The region of the United States, which was hit last week by Hurricane Ida and the subsequent power outage, faces a new problem on Wednesday: extreme heat. A wind chill of 42 degrees is expected in southeastern Louisiana and Mississippi on Wednesday.
Centres have therefore been opened in and around New Orleans, where people can take shelter in air-conditioned rooms.
New Orleans City Mayor LaToya Cantrell and Police Chief Shaun Ferguson have urged residents who have been evacuated not to return until power is restored. In addition to the heat, there is also a fear of looting in the city. Several arrests have already been made in recent days, and the city has imposed a curfew from 8 pm to 6 am until further notice. “There’s no reason people need to be out on the streets at night,” Police Chief Ferguson said at a news conference.
Some parts of the main grid, which brings power to the city, should be restored during Wednesday. After that, according to Mayor Cantrell, work can be done on repairing the distribution lines that bring power to households.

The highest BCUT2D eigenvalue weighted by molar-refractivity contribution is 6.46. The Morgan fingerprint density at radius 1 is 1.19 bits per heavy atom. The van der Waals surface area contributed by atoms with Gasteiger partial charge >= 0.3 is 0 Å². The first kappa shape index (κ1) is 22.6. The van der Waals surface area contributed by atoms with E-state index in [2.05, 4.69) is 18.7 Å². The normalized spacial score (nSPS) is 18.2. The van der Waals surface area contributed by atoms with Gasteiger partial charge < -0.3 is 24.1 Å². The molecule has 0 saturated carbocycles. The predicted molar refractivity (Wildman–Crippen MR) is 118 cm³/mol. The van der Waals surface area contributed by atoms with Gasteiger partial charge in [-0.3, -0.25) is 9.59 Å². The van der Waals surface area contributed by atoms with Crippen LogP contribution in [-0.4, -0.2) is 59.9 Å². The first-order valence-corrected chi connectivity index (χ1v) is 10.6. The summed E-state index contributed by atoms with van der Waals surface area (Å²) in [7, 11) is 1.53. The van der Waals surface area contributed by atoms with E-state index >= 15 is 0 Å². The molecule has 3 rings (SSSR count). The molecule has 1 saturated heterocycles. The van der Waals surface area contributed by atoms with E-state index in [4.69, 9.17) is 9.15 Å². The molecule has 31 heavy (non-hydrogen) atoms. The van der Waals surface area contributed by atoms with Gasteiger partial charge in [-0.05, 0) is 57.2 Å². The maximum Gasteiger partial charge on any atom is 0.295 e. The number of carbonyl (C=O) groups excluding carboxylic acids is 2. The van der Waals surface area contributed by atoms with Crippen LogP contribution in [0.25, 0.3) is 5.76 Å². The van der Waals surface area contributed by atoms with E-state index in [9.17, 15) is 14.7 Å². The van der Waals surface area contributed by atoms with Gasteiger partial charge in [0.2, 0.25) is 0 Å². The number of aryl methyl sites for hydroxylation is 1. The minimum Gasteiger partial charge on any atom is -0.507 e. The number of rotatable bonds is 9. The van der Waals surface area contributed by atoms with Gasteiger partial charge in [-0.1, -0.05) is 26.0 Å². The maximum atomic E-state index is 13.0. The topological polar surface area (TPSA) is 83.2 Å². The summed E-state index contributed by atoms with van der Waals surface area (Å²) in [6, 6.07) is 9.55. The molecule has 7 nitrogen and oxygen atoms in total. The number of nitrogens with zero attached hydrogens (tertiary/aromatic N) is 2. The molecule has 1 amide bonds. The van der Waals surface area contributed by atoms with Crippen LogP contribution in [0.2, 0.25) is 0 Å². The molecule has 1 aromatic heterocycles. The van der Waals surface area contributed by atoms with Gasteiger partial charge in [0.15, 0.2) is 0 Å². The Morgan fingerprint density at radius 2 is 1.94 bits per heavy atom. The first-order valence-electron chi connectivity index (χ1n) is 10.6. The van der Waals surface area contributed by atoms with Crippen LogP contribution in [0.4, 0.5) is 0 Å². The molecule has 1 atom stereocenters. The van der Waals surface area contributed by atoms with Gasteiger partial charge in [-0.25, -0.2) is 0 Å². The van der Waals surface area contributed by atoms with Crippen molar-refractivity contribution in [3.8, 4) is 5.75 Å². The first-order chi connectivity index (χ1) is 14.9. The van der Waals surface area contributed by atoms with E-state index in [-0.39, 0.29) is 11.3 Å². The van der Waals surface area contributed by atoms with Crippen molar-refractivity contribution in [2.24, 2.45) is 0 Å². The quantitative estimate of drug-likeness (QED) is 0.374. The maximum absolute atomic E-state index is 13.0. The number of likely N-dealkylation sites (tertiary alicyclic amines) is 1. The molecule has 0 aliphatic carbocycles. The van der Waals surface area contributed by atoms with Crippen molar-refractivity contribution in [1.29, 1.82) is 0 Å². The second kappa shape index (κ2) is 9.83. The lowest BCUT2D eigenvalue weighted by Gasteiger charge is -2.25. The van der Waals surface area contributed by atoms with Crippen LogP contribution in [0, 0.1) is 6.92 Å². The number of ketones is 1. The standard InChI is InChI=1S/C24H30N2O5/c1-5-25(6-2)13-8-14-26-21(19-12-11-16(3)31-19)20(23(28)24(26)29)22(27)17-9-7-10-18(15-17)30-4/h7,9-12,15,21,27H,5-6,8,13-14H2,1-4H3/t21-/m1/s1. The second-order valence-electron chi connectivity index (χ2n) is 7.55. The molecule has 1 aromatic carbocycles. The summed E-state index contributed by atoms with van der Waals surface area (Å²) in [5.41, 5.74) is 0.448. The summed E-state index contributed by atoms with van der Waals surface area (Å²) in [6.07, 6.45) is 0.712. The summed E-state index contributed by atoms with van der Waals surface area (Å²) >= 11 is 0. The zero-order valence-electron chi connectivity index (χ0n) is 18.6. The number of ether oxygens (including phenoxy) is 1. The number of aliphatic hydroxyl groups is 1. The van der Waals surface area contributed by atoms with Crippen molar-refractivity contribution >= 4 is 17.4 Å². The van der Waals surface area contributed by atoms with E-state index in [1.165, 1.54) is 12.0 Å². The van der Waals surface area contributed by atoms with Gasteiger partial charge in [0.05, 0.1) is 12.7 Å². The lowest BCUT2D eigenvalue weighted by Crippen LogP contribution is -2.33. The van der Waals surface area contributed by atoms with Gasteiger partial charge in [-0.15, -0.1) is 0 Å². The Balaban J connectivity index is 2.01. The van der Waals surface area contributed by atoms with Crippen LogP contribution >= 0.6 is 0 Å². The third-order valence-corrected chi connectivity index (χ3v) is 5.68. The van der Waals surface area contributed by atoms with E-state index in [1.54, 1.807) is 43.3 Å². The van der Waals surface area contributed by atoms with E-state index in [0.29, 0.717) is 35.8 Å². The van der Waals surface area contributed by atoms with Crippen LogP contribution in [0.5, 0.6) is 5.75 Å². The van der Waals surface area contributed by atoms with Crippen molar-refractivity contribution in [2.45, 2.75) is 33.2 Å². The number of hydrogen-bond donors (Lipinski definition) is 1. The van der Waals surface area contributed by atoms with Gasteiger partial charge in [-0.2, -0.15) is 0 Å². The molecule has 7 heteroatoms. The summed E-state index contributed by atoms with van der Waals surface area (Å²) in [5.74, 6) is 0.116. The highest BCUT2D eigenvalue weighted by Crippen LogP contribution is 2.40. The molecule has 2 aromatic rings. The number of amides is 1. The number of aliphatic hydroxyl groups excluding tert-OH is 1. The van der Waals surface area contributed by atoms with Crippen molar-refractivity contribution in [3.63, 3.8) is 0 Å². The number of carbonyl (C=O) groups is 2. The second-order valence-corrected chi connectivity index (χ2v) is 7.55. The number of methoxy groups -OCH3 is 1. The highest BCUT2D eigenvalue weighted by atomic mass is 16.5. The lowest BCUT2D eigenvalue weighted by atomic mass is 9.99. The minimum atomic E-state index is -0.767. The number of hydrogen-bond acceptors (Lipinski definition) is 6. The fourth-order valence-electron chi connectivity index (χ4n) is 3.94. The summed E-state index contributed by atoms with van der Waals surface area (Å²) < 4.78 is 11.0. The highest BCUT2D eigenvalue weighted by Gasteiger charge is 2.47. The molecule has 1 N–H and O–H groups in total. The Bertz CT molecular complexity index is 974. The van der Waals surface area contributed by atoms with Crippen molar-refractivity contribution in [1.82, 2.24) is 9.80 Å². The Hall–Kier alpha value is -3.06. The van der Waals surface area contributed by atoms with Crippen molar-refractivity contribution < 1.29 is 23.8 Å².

The death toll from Hurricane Ida rose to six on Tuesday. Two electrical workers in the state of Alabama died while working on repairs to the electrical grid, news channel NBC reports. The storm has previously killed four people, two in Louisiana and two in Mississippi. A seventh man is missing, and he is believed to have died while walking through a flood plain where an alligator attacked him.
Sixteen years ago, more than 1,800 people died in this part of the US from Hurricane Katrina. The levees and other infrastructure that was subsequently built around New Orleans appear to have prevented much suffering. Still, the exact extent of the damage and the number of victims will only be known in the coming days and weeks, authorities warn.